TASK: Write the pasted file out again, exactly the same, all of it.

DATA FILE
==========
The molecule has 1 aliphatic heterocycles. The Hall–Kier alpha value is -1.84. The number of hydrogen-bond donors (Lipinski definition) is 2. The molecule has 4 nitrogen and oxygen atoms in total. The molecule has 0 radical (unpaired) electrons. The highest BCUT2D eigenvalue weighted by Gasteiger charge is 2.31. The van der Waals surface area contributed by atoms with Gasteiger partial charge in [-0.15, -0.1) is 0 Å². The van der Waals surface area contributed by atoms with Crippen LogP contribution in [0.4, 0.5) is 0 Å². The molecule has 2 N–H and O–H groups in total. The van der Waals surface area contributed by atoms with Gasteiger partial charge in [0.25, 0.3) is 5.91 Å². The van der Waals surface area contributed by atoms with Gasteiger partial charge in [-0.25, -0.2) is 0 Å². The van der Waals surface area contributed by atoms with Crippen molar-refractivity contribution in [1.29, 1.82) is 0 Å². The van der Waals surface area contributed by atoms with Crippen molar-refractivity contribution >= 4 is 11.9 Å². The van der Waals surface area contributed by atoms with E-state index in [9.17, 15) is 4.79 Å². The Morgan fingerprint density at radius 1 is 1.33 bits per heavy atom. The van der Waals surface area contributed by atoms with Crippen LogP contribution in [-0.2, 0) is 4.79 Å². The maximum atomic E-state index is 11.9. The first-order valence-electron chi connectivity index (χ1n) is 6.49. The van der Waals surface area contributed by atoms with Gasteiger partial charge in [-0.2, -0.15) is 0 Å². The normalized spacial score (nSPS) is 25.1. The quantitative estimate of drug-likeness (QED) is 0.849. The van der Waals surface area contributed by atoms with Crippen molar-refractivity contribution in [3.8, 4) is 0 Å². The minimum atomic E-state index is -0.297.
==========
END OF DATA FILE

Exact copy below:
The molecule has 1 aliphatic heterocycles. The Hall–Kier alpha value is -1.84. The number of hydrogen-bond donors (Lipinski definition) is 2. The molecule has 4 nitrogen and oxygen atoms in total. The molecule has 0 radical (unpaired) electrons. The highest BCUT2D eigenvalue weighted by Gasteiger charge is 2.31. The van der Waals surface area contributed by atoms with Gasteiger partial charge in [-0.15, -0.1) is 0 Å². The van der Waals surface area contributed by atoms with Crippen LogP contribution in [0.4, 0.5) is 0 Å². The molecule has 2 N–H and O–H groups in total. The van der Waals surface area contributed by atoms with Gasteiger partial charge in [0.25, 0.3) is 5.91 Å². The van der Waals surface area contributed by atoms with Gasteiger partial charge in [-0.25, -0.2) is 0 Å². The van der Waals surface area contributed by atoms with Crippen molar-refractivity contribution in [1.29, 1.82) is 0 Å². The van der Waals surface area contributed by atoms with Crippen molar-refractivity contribution >= 4 is 11.9 Å². The van der Waals surface area contributed by atoms with E-state index in [9.17, 15) is 4.79 Å². The Morgan fingerprint density at radius 1 is 1.33 bits per heavy atom. The van der Waals surface area contributed by atoms with Crippen LogP contribution in [-0.2, 0) is 4.79 Å². The maximum atomic E-state index is 11.9. The first-order valence-electron chi connectivity index (χ1n) is 6.49. The van der Waals surface area contributed by atoms with Gasteiger partial charge in [-0.2, -0.15) is 0 Å². The normalized spacial score (nSPS) is 25.1. The quantitative estimate of drug-likeness (QED) is 0.849. The van der Waals surface area contributed by atoms with Crippen molar-refractivity contribution in [3.8, 4) is 0 Å². The minimum atomic E-state index is -0.297.